How to Buy Local & Get Healthy

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By Sarah Skidmore, AP Food Industry Writer

PORTLAND, Ore. (AP) — Whether you have a New Year's resolution to eat healthier or you simply want to buy more of your food fresh and locally, you may want to consider joining a community-supported agriculture program.

In CSAs, members pay a farm a regular fee in exchange for a weekly share of what's harvested.

They're an increasingly popular way for consumers to get fresh, local produce and strengthen their ties to where their food comes from. The U.S. Department of Agriculture estimates more than 12,500 farms nationwide have marketed products through such arrangements.

And they help farmers steady their cash flow and expand their customer base. Plus, participants say you can't beat the flavors.

"One of the things people are very surprised by is the taste of good, fresh food," said Christine Mayer, program manager for sustainable living at Wilson College in Chambersburg, Pa. "A homegrown carrot tastes nothing like the thing you get at the grocery store."

Here are a few tips on joining:

YOUR ROLE: CSA members typically pick up their produce at the farm, a farmers market or another designated site. Some CSAs even deliver.

The majority include some community involvement, such as a day each year when members can visit or a group potluck. Some CSAs encourage members to lend a hand on the farm; a small number require it so make sure you're comfortable with what yours requires.

WHAT YOU GET: Your share, typically a box of goods, is usually just produce. Some farms may include flowers, eggs or other products. The farm will tell you what a typical shipment includes before you sign up.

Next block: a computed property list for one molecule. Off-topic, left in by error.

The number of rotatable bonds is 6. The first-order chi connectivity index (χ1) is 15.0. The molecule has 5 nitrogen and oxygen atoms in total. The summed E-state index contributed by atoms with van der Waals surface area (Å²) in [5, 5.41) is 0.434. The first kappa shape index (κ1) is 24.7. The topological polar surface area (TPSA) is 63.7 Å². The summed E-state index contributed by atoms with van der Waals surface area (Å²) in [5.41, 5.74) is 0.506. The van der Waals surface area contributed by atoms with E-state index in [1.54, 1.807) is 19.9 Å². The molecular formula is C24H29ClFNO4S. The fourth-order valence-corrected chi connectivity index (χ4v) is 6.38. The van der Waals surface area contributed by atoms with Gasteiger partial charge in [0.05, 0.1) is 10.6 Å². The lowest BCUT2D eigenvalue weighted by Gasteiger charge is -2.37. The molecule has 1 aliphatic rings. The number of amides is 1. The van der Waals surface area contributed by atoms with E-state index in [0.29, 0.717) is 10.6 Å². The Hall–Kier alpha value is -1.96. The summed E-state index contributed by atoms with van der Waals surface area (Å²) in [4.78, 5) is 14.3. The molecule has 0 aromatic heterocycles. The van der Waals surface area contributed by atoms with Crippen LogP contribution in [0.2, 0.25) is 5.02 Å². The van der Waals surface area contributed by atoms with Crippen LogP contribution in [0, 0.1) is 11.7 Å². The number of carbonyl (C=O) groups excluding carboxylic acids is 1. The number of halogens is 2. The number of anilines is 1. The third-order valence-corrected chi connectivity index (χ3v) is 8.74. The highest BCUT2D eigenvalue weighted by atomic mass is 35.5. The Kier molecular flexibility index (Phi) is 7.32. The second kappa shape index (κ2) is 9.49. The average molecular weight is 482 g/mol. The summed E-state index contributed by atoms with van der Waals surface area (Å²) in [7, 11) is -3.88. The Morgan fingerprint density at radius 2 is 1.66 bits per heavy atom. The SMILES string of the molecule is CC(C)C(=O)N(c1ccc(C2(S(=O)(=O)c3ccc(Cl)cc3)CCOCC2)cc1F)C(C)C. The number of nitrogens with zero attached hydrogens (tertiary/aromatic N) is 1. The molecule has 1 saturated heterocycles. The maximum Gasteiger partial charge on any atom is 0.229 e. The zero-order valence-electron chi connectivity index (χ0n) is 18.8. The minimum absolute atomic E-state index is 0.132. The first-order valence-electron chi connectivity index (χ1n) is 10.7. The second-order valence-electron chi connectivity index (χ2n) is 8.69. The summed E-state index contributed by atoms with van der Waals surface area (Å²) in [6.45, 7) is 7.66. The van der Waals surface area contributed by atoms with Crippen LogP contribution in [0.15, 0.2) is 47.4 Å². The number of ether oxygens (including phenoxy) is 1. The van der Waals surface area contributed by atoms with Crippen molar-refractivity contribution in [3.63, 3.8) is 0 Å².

Some farms allow members to personalize their box — increasing or shrinking the proportion of salad greens, for instance. Others let members come to the farm to select only the items they want so less goes to waste.

Be warned: it can take time to adjust to eating seasonally. Wintertime shares could be heavy in greens you've never tried, and tomatoes might ripen much later in the summer in your area than you realized.

"If you are just wading into these waters and are used to just having a head of iceberg lettuce in your refrigerator door, try the farmers market first to see how wide your palate is in terms of what veggies and fruits do you eat," said Erin Barnett, director of Local Harvest, a national database of CSAs.

And by joining a CSA, you share in the risk. If weather ruins the peppers, there will be no peppers in your share. Likewise if it's a good year for beets, get ready for pink fingers.

WHAT YOU PAY: The fee varies by CSA and some farms allow members to buy smaller or larger allotments.

Local Harvest said to expect fees from $15 to $40 a week depending on the farm and how much you get, with higher fees in more urban areas.

HOW TO FIND A CSA: Start by talking to friends and farmers market vendors. You also can ask participating farmers to describe past seasons and give you references for other members.

"Each one is unique and it is a good thing for folks who are considering this arrangement for the first time to speak to people who have participated in the past," Mayer said.

There are CSAs nationwide, although they're concentrated on the East and West coasts and less common in the Midwest.

Several searchable databases like Local Harvest's list CSAs across the country. Or you can search online for the Web sites of individual farms.

Copyright 2010 The Associated Press. All rights reserved. This material may not be published, broadcast, rewritten or redistributed.

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